If art offers a means to process life experiences and give an audience a glimpse at the world through the eyes of its creator, actor (and now screenwriter) Shia LaBeouf has clearly taken that to heart with the deeply personal "Honey Boy." A tour through the performer's troubled past, the film lets viewers join in what amounts to an extended therapy session. The result is more compelling than it might sound, a moving exploration of art, trauma and the connection between the two.
Having been performing nearly his entire life, LaBeouf grew up in front of the cameras and over the years has proven himself a gifted actor. Living in the public eye is never easy, but eventually his talent on screen threatened to be eclipsed by his increasingly dismaying behavior off of it, culminating in an arrest after a drunken altercation with police in 2017.
That episode resulted in a court-mandated stint in rehab, during which time the actor was assigned by a counselor to write about his childhood, providing the origins of the script for "Honey Boy," a lightly fictionalized filmic account of his experiences. It's an act of cinematic exorcism, allowing LaBeouf to confront the history of addiction that has afflicted his family through several generations.
His stand-in in the film is actor Otis Lort, who we meet as a young man (played by Lucas Hedges) in 2005 while shooting a "Transformers"-esque action extravaganza. In his own words "an egomaniac with an inferiority complex," Otis lands in rehab following a car accident while under the influence. There he's guided by his psychologist (Laura San Giacomo), reckoning with his both memories of childhood, and relationship with his father.
The narrative cuts back and forth to 1995 when Otis (played by an excellent Noah Jupe) is a rising child actor with a gig on a successful television sitcom. During that period, Otis is being accompanied to sets by his father James (played by LaBeouf himself) and living out of a rundown motel. A former Vietnam vet, registered sex offender (due to his actions during a blackout-drunk bender years prior), and former rodeo clown performer, James is deeply invested in his son's career.
"Honey Boy" gets its title from the name Otis is called by his father, a phrase that coming from him is as much a put down as it is a term of endearment. The "bad dad" tropes are familiar, but it all feels genuine, with raw and honest emotion behind it.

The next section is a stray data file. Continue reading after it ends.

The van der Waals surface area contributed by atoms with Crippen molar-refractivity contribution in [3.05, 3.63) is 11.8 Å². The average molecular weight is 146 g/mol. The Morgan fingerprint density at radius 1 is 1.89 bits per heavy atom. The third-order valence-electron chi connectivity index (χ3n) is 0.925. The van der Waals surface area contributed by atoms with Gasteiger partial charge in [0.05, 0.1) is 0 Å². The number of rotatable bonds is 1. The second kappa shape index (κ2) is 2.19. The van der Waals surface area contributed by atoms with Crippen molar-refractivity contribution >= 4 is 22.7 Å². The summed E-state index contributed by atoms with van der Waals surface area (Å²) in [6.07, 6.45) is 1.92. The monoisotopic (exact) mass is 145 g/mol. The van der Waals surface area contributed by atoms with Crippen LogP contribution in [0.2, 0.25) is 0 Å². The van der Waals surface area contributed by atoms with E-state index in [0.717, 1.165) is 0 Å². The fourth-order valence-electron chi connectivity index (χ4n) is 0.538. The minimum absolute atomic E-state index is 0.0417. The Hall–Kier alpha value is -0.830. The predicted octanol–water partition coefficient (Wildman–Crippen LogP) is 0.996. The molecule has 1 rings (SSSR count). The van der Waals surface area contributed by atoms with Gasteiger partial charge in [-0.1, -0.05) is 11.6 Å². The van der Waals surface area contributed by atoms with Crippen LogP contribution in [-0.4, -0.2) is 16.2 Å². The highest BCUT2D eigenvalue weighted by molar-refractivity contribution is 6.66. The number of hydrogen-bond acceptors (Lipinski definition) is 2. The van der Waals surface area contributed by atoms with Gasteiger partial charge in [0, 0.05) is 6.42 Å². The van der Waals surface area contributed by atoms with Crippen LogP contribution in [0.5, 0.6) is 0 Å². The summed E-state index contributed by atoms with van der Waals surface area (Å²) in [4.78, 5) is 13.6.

We see him drilling Otis on his lines and debating which readings are likely to get the most laughs. He's pushy, and at times his extremes can turn physically and verbally abusive. Insisting he's Otis's "cheerleader," James points out how he's pooled everything into his son's career while claiming the boy's mother has gotten a job in case Otis fails as an actor. He's immensely jealous and prideful, taking the presence of Tom (Clifton Collins Jr.), Otis's Big Brother mentor, as a personal affront and feeling humiliation at the fact that his own son pays his salary.
A natural talent, Jupe gives a soulful performance as a young boy forced to take on roles well beyond his years. Otis may be the family breadwinner, but he still desperately needs his father to be in charge and act like, well, a father.
Their dynamic is a relationship rooted in trauma, and the pain inflicted on Otis by his father became a permanent part of him, both emotionally and artistically. But that pain also provided the roots from which Otis's talent grew — his father is most likely the reason he became an artist in the first place. There's a devastating scene where James refuses to get on the phone with Otis's mother, leaving the boy to act as go-between, and as he relays the invectives each parent spits at one another, he takes on their mannerisms, providing glimpses of the gifted actor he'll grow to become.
Singer-songwriter and dancer FKA Twigs gives a sweet, economical performance as a sex worker who also lives in the dingy motel where Otis and his father reside. Her quiet, but almost motherly presence offers Otis the affection he's been starved of.
With her first fictional feature film, Alma Har'el draws on her background in documentary filmmaking to bring out a naturalism in her actors' performances, even as the narrative takes on more dreamlike and impressionist characteristics. That lyricism is matched by striking cinematography from Natasha Braier, which layers the film in saturated neons, flares, and bright rays of light.
Between this and "The Peanut Butter Falcon," LaBeouf is having a very good year. One might be tempted to dismiss "Honey Boy" as navel-gazing, but there's a vulnerability to what LaBeouf is doing. Giving one of his finest screen performances, he doesn't completely vilify his father, treating him with compassion and clear-eyed understanding.
Working through those complicated feelings on screen, the story becomes one of generational trauma, healing, and forgiveness. The viewer can sense how creating this film would be genuinely cathartic for LaBeouf, and watching, one can't help hoping it offers the actor some semblance of the peace he so obviously craves.
Adam Lubitow is a freelance writer for CITY. Feedback on this article can be directed to firstname.lastname@example.org.